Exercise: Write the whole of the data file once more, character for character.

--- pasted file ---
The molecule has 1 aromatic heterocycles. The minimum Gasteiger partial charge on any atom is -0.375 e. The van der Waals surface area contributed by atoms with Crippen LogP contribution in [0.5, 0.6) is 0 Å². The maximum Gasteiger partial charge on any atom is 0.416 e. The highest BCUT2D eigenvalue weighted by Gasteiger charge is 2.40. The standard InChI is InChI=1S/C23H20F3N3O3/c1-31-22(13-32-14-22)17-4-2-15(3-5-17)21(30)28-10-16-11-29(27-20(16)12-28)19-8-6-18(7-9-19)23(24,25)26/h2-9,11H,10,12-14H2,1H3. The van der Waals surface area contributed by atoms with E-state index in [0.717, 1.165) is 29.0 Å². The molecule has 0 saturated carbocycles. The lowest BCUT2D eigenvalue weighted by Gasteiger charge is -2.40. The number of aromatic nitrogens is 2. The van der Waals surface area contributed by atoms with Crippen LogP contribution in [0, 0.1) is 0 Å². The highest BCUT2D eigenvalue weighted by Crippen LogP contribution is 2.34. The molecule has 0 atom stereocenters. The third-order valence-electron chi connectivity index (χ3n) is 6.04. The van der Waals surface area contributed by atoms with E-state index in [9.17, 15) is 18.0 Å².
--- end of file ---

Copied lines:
The molecule has 1 aromatic heterocycles. The minimum Gasteiger partial charge on any atom is -0.375 e. The van der Waals surface area contributed by atoms with Crippen LogP contribution in [0.5, 0.6) is 0 Å². The maximum Gasteiger partial charge on any atom is 0.416 e. The highest BCUT2D eigenvalue weighted by Gasteiger charge is 2.40. The standard InChI is InChI=1S/C23H20F3N3O3/c1-31-22(13-32-14-22)17-4-2-15(3-5-17)21(30)28-10-16-11-29(27-20(16)12-28)19-8-6-18(7-9-19)23(24,25)26/h2-9,11H,10,12-14H2,1H3. The van der Waals surface area contributed by atoms with E-state index in [0.717, 1.165) is 29.0 Å². The molecule has 0 saturated carbocycles. The lowest BCUT2D eigenvalue weighted by Gasteiger charge is -2.40. The number of aromatic nitrogens is 2. The van der Waals surface area contributed by atoms with Crippen LogP contribution in [0, 0.1) is 0 Å². The highest BCUT2D eigenvalue weighted by Crippen LogP contribution is 2.34. The molecule has 0 atom stereocenters. The third-order valence-electron chi connectivity index (χ3n) is 6.04. The van der Waals surface area contributed by atoms with E-state index in [9.17, 15) is 18.0 Å².